Cuomo calls attack on New York Hanukkah celebration 'an act of domestic terrorism'

New York Gov. Andrew Cuomo (D) is labeling the attack on a Hanukkah celebration at the home of a Hasidic rabbi in Monsey, N.Y., "an act of domestic terrorism."

"Let’s call it what it is. These people are domestic terrorists," Cuomo told reporters on Sunday after visiting the house where five people were stabbed and wounded amid Hanukkah festivities. "And the law should reflect that. And they should be punished as if it was an act of terrorism."

An alleged assailant covering his face with a scarf entered the home of a Rabbi Chaim Rottenberg in Monsey late Saturday night and stabbed several people. The Orthodox Jewish Public Affairs Council (OJPAC) for the Hudson Valley region said on Twitter that all of the victims were Hasidic Jews and that they were transported to local hospitals for their injuries. 


Two of the victims arrived at the hospital in critical condition, the group said. One of the victims is the rabbi's son, OJPAC founder Yossi Gestetner told reporters. 

The Ramapo Police Department said in a statement early Sunday that the suspect had been arrested. He was reportedly detained after attempting to enter a synagogue next door and then fleeing the scene. Witnesses said that people inside the Congregation Netzach Yisroel locked the doors to the synagogue after hearing screams at Rottenberg's home, The New York Times reported

Monsey is a town in New York with a large ultra-Orthodox Jewish community. 

Cuomo said Saturday he was directing the state police's hate crime task force to investigate the attack. He added a day later that the incident was a product of an "intolerant time" in the U.S. 

"We see anger. We see hatred exploding. It is American cancer in the body politic," he said, adding that there have been more than 10 suspected anti-Semitic incidents in New York in just the past few weeks. 


"It is intolerant. It is ignorant. But it is also illegal. At the end of the day, it is not just about words but actions. It is violence spurred by hate. It is mass violence, and I consider this an act of domestic terrorism," he said.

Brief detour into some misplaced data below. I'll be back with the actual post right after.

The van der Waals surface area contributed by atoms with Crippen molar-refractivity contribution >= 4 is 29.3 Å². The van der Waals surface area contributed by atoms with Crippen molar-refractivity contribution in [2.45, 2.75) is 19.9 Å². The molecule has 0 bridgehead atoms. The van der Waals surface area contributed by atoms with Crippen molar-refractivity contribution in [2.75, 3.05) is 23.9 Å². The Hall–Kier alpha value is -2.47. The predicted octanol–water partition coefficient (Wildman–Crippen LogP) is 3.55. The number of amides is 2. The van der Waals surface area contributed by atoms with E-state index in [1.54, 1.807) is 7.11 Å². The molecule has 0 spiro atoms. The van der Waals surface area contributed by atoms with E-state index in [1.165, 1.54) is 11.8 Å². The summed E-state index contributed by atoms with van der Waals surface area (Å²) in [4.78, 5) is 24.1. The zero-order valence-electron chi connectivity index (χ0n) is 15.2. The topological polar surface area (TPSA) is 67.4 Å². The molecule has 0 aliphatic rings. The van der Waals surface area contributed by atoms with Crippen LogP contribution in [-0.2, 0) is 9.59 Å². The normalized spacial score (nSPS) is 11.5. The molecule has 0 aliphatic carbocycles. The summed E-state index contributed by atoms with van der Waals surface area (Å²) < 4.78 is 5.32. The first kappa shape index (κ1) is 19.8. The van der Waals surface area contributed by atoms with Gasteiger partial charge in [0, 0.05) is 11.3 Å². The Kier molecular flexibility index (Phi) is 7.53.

A spike in anti-Semitic incidents in New York amid Hanukkah festivities has led to rising fears about the Jewish community's safety. New York City Mayor Bill de BlasioBill de BlasioOn The Money: Yellen to Congress: Raise the debt ceiling or risk 'irreparable harm' | Frustration builds as infrastructure talks drag De Blasio urges NYC businesses to require coronavirus vaccines Plummeting test scores are a symptom; remote instruction is the disease MORE (D) last week announced that police would increase their presence in Brooklyn neighborhoods with large Jewish populations after multiple attacks during Hanukkah.

"We cannot overstate the fear people are feeling right now," he said in a tweet late Saturday. "I’ve spoken to longtime friends who, for the first time in their lives, are fearful to show outward signs of their Jewish faith."

In the wake of the latest incident, Anti-Defamation League CEO Jonathan Greenblatt called for greater protection. 

"After the hateful assaults we saw this past week in Brooklyn and Manhattan, it is heart-wrenching to see the holiday of Hanukkah violated yet again," he said in a statement. "We are outraged because the answer is clear: the Jewish community NEEDS greater protection."